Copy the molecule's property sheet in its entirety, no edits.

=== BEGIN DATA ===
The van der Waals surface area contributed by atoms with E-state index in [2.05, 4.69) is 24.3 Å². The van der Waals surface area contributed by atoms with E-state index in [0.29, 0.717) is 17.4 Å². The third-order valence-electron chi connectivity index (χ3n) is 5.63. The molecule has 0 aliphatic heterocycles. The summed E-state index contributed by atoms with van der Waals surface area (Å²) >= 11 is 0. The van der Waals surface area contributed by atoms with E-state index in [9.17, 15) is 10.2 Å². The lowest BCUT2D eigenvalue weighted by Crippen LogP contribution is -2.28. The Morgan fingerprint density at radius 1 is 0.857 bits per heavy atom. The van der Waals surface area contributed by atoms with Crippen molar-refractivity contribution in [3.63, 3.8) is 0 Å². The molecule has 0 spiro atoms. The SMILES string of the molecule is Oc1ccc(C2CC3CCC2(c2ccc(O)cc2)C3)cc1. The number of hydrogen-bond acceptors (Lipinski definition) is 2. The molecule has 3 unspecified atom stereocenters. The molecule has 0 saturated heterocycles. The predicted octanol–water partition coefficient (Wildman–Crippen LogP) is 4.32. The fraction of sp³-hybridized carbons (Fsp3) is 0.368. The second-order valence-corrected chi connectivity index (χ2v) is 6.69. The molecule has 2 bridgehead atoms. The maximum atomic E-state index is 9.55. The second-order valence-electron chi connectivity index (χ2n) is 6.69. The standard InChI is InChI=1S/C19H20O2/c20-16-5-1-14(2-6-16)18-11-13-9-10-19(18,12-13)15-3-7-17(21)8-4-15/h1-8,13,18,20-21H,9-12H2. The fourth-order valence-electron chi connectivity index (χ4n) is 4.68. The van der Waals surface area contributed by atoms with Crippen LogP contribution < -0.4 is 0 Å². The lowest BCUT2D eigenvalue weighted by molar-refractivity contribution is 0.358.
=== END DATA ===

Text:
The van der Waals surface area contributed by atoms with E-state index in [2.05, 4.69) is 24.3 Å². The van der Waals surface area contributed by atoms with E-state index in [0.29, 0.717) is 17.4 Å². The third-order valence-electron chi connectivity index (χ3n) is 5.63. The molecule has 0 aliphatic heterocycles. The summed E-state index contributed by atoms with van der Waals surface area (Å²) >= 11 is 0. The van der Waals surface area contributed by atoms with E-state index in [9.17, 15) is 10.2 Å². The lowest BCUT2D eigenvalue weighted by Crippen LogP contribution is -2.28. The Morgan fingerprint density at radius 1 is 0.857 bits per heavy atom. The van der Waals surface area contributed by atoms with Crippen molar-refractivity contribution in [3.63, 3.8) is 0 Å². The molecule has 0 spiro atoms. The SMILES string of the molecule is Oc1ccc(C2CC3CCC2(c2ccc(O)cc2)C3)cc1. The number of hydrogen-bond acceptors (Lipinski definition) is 2. The molecule has 3 unspecified atom stereocenters. The molecule has 0 saturated heterocycles. The predicted octanol–water partition coefficient (Wildman–Crippen LogP) is 4.32. The fraction of sp³-hybridized carbons (Fsp3) is 0.368. The second-order valence-corrected chi connectivity index (χ2v) is 6.69. The molecule has 2 bridgehead atoms. The maximum atomic E-state index is 9.55. The second-order valence-electron chi connectivity index (χ2n) is 6.69. The standard InChI is InChI=1S/C19H20O2/c20-16-5-1-14(2-6-16)18-11-13-9-10-19(18,12-13)15-3-7-17(21)8-4-15/h1-8,13,18,20-21H,9-12H2. The fourth-order valence-electron chi connectivity index (χ4n) is 4.68. The van der Waals surface area contributed by atoms with Crippen LogP contribution < -0.4 is 0 Å². The lowest BCUT2D eigenvalue weighted by molar-refractivity contribution is 0.358.